By Mark Peters.

Significant stamp duty and land tax changes have been proposed in a number of Australian states and territories, with ramifications for property acquisition and development, mergers and acquisitions, foreign investment and trustees.

21 June 2022 brought us the last of the budget announcements before the end of the financial year with New South Wales and Queensland closing out the States. The ACT is expected to deliver its budget on 2 August 2022.

This article canvasses the key reforms in each Australian jurisdiction, with the breadth of the changes – and the continuing divergence between the respective state tax regimes across Australia – underscoring the importance of seeking advice on duty and land tax well before entering into any transactions.

New South Wales

Earlier today saw the (anticipated) announcement of a ‘once in a generation reform’ in NSW with the Treasurer, the Hon. Matthew Kean MP outlining a proposal to transition from the upfront payment of stamp duty to an annual property tax. However, rather than being the sweeping reform foreshadowed by Premier (then Treasurer) in the 2020-21 Budget (see our note on the original announcement), the reform will now be available for first home buyers only (called the “First Home Buyer Choice”).

The budget also saw a significant increase to the surcharge rate of land tax for foreign owners of residential property. As well as significant infrastructure expenditure ($112.7 billion is expected to be invested over the next four years) and new funding will be provided for Revenue NSW to improve its compliance systems which is expected to generate a further $368m in land tax revenue and $200m in transfer duty revenue over the next four years.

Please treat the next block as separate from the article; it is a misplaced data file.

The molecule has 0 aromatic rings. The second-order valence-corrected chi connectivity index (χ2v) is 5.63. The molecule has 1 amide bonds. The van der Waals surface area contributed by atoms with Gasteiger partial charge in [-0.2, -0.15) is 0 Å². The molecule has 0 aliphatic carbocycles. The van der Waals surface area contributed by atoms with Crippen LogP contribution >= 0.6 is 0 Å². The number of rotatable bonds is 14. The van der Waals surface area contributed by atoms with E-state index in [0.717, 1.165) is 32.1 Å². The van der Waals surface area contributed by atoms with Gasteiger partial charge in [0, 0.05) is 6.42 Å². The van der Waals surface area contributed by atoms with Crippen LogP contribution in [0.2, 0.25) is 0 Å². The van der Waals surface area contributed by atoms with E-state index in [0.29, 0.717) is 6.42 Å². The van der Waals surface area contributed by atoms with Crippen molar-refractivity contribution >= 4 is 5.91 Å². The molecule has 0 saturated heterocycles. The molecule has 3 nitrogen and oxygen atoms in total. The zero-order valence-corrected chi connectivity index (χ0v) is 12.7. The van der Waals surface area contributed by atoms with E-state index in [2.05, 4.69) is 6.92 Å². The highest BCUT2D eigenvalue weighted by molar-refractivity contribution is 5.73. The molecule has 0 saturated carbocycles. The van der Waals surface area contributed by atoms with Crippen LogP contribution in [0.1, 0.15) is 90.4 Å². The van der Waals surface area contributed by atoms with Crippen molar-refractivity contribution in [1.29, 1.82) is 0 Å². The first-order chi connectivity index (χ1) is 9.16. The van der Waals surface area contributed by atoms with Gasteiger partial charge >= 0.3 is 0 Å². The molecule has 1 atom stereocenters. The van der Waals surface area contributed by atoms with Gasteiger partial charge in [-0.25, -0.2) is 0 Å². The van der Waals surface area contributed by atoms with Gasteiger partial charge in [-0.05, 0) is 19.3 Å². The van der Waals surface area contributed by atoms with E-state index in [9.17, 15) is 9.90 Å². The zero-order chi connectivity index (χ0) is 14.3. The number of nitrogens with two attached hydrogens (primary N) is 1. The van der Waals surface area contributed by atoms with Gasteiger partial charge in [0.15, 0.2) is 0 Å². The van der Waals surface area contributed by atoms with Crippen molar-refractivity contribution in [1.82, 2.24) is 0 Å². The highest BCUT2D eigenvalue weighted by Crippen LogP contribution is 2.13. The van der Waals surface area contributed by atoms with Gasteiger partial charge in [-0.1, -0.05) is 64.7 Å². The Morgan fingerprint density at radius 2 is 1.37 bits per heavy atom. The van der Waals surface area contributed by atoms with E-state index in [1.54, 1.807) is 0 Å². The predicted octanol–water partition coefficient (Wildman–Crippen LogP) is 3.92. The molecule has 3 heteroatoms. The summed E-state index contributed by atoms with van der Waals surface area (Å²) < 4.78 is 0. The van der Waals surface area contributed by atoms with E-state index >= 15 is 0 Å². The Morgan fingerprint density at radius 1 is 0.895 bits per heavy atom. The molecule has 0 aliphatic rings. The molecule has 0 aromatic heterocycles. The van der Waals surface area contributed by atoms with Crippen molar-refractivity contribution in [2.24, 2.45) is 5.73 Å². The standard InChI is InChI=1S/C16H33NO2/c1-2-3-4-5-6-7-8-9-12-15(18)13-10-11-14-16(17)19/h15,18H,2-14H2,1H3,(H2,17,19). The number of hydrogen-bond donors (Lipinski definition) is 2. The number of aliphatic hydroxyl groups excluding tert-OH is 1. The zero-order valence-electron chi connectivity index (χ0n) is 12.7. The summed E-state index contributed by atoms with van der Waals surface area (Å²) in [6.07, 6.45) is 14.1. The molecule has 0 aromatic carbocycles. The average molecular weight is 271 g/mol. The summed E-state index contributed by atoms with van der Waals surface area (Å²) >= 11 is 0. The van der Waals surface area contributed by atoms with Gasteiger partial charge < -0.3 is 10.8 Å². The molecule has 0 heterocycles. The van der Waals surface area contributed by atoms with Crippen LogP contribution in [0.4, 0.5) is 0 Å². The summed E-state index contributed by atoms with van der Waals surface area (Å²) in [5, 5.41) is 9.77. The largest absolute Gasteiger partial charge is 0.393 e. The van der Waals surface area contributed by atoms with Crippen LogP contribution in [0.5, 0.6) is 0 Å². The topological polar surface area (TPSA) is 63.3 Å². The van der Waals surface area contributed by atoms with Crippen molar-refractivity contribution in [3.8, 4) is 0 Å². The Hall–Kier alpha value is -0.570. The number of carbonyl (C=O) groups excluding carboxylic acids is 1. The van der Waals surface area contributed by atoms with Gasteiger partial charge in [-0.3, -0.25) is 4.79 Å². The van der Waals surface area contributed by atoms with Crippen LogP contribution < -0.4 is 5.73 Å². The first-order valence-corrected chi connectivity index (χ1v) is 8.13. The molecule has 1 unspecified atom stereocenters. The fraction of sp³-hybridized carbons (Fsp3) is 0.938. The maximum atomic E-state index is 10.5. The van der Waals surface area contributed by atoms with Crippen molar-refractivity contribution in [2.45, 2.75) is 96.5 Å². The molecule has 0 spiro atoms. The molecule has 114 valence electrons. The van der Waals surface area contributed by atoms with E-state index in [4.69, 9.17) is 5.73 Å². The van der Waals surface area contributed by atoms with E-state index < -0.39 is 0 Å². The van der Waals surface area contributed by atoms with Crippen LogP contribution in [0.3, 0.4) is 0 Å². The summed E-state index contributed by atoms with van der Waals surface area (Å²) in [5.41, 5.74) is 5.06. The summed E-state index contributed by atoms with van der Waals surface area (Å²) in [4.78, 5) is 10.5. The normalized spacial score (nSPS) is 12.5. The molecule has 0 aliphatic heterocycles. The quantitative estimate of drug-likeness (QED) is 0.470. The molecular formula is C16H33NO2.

NSW Property Tax Reform


The NSW Government is proposing to allow eligible first home buyers[1] to opt in to annually pay the property tax instead of paying upfront stamp duty.

This is a significant change from the originally proposed reforms which would have seen a gradual transition from an upfront stamp duty regime to an annual property tax on all properties, including:

    • residential property (owner-occupied and investment);
    • commercial property; and
    • primary production land.

Any applicable land tax would also be replaced by the property tax. Currently, land tax does not apply to a principal place of residence, primary production land and land below the applicable value threshold.

Opt in proposal – ‘first home buyer choice scheme’

Under the proposal, eligible purchasers would have a choice to ‘opt in’ to annually pay the property tax. If not opted in, the current regime applies, that is the purchaser pays upfront stamp duty plus any ongoing land tax on unimproved land (if applicable).

Because of the dual system, an eligible purchaser would have to decide which system best suits their circumstances. Once a property has been opted in, it will not be locked into the property tax for subsequent purchases. Transfer duty will apply to a subsequent purchase, unless the purchaser is a eligible first home buyer who opts into the property tax. Non-first home buyers will remain liable to transfer duty (i.e. the existing regime applies).

The anticipated commencement date is 16 January 2023 with legislation to be introduced later this year. A threshold will be set to allow properties to opt in. The threshold will be set at $1.5m (likely calculated as the greater of unencumbered land value (not unimproved value of the underlying land) and the consideration under the contract for sale).

The new property tax will be imposed at specified rate on an annual basis, based on unimproved land value (likely as determined by the Valuer General on 1 July each year). The below rates are for 22/23 year:

Property class Annual fixed fee per property Plus Annual ad valorem rate
Residential – owner-occupied $400 0.3%
Residential – investor-owned[2] $1,500 1.1%

There will be an indexation system to ensure average tax payments increase in line with average incomes – this will operate like a ‘cap’ (similar to council rates, rather than be linked to unimproved land value which can be more volatile). The proposed indexation formula tracks the Gross State Product per capita – i.e. the size of the NSW economy per person).

Over the four years to 2025-26, this measure is estimated to reduce revenue by $663.6 million. This consists of lower transfer duty revenue of $751.8 million and raising $88.2 million of property tax revenue.